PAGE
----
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The Night of the Triffids

Simon Clark

10 Reviews

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Fiction, Science fiction

On the Isle of Wight, a colony of survivors wakes to a world plunged into darkness. Before long, the triffids, thought safely penned on the mainland, attack . . .

In John Wyndham s classic bestsellerThe Day of the Triffids the world has been overwhelmed by killer plants that have blinded almost the entire population. As the novel ends, Wyndham s narrator scientist Bill Masen is escaping, with his wife and four-year-old son, to the Isle of Wight where a small colony of survivors is holding out. Simon Clark s sequels picks up the story twenty-five years on.

The survivors are safe, for the time being at least, on their island, where they have continued efforts to combat the triffids, while also striving in various ways to build a new civilization in a Mother House, for example, women spend their lives endlessly giving birth. Elsewhere in the world, similar colonies cling to survival, while the triffids persist in their attempts to destroy humanity.

One morning Bill Masen s son, David, now grown up, wakes to a world plunged into darkness. Now, the triffids have an advantage over even sighted humanity.

Simon Clark has written an inventive and fast-moving sequel to Wyndham s story, crafting an elegant and scary tale of humanity s ongoing fightback against the triffids.

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Praise for The Night of the Triffids

  • Inventive and fast moving good old fashioned fun. - Washington Post

  • Readers will relish Clark s uncomplicated cocktail of chlorophyll and human blood. Clark s narrative is particularly well-paced . . . The Night of the Triffids makes salutary reading for anyone who has noticed as John Wyndham did that advanced industrial civilization exists in a fragile condition of unstable equilibrium.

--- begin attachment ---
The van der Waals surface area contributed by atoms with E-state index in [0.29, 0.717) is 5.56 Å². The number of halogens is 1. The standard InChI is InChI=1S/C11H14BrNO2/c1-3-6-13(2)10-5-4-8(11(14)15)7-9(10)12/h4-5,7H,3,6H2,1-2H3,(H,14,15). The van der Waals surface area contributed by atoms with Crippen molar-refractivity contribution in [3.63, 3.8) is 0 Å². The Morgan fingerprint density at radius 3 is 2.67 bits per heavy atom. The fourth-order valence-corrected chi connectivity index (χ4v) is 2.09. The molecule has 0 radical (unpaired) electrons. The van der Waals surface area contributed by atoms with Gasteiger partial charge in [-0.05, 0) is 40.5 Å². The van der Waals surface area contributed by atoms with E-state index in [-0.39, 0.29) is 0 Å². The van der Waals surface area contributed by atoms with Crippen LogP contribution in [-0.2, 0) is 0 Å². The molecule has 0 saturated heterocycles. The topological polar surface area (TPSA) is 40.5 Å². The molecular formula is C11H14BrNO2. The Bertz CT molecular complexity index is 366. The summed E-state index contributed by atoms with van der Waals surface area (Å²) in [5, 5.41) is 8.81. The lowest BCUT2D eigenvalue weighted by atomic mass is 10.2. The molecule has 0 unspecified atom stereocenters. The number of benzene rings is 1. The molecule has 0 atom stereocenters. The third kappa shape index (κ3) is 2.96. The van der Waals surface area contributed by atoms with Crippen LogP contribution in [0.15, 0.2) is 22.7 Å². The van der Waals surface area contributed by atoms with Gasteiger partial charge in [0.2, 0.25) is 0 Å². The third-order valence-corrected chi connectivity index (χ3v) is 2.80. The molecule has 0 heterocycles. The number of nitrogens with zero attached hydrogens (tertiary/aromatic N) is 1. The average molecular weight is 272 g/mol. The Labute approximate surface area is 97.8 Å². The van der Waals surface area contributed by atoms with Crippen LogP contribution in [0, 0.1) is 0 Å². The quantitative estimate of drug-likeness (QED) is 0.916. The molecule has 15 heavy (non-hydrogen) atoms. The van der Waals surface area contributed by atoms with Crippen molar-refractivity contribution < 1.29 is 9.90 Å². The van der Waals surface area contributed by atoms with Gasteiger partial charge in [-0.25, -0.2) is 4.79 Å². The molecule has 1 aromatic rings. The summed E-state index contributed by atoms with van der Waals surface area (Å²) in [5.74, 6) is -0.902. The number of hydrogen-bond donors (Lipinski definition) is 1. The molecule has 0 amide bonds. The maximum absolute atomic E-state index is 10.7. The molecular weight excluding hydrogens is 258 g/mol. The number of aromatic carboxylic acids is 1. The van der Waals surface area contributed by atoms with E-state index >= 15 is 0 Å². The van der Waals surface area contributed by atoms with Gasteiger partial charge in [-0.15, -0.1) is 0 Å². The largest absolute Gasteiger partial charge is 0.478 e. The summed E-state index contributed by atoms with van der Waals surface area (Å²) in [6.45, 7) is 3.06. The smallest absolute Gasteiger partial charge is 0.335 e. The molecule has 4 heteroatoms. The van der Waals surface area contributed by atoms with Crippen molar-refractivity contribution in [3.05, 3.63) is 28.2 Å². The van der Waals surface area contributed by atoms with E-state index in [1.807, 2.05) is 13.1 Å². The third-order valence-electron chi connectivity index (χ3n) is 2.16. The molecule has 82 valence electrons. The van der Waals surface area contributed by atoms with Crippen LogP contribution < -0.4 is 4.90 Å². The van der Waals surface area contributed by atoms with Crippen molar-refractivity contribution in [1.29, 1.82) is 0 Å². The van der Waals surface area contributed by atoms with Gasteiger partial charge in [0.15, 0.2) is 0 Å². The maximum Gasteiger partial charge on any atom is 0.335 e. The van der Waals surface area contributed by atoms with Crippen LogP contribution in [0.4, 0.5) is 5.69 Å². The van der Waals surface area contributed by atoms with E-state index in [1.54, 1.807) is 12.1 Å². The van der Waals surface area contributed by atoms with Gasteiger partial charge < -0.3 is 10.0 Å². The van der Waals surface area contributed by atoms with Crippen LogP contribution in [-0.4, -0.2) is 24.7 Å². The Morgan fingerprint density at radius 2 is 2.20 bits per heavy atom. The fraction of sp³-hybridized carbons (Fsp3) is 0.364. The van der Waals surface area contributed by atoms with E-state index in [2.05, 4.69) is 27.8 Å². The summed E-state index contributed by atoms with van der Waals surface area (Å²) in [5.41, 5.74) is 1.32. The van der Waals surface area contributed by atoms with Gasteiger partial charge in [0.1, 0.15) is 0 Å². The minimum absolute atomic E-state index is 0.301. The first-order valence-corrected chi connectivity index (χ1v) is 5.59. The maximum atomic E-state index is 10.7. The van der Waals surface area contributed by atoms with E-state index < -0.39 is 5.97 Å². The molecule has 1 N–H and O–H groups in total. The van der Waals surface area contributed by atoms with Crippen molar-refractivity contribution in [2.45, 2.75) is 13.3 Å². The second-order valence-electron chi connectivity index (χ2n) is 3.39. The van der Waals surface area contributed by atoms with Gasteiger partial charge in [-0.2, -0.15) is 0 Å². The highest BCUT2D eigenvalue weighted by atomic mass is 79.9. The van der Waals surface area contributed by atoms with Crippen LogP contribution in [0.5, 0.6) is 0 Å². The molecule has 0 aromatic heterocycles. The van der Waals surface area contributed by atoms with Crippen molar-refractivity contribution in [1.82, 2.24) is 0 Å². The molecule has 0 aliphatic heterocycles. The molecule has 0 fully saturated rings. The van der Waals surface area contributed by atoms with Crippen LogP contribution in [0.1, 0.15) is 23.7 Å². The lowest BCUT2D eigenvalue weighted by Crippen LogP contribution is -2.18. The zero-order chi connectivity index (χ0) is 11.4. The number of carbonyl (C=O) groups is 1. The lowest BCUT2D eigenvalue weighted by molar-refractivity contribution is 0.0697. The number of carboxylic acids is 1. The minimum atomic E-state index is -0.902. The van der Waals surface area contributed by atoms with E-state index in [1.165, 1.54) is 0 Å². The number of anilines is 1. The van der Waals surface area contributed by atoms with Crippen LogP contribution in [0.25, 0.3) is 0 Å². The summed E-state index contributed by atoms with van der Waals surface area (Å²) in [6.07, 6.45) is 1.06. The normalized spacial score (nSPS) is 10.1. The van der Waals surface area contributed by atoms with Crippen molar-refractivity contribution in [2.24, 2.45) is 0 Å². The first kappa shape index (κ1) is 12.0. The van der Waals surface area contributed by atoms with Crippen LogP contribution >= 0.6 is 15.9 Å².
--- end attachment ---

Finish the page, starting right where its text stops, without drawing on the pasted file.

• - Financial Times

  • The world s most famous killer plants are back and nastier than ever in The Night of the Triffids, Simon Clark s authorized sequel to The Day of the Triffids . . . the new book begins 25 years after the earlier novel finishes, with David, son of Wyndham s Bill Masen, waking on the Isle of Wight to find that the sun has gone out . . . it is the sections where [Clark] gives rein to his own invention that really grip.

  • - Guardian

  • [T]his stays faithful to the spirit of the original. A respectful, creditable effort. - Time Out

  • Written in the style of the original. Big in scope, big in action . . . - Huddersfield Examiner

  • The killer plants are back in Simon Clark s superb The Night of the Triffids. - The Zone

  • Clark manages to combine his voice almost seamlessly with that of John Wyndham - SFX

  • Clark has faithfully recreated Wyndham s style, and he quotes or inverts many themes and events from the original. The writing is crisp and unfussy . . . while the pace of the story is breakneck and the climax exhilarating. - The Scotsman

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Simon Clark

SIMON CLARK is the award-winning author of many novels published worldwide, including The Night of the Triffids, On Deadly Ground, Blood Crazy, Vampyrrhic, Sherlock s Demon, and Inspector Abberline & the Gods of Rome. His short stories have appeared in magazines and anthologies, and he has published two collections, Blood and Grit and Salt Snake. His work has been broadcast on BBC Radio 4 and he has also written prose material for the rock band U2. He lives in Doncaster, South Yorkshire.

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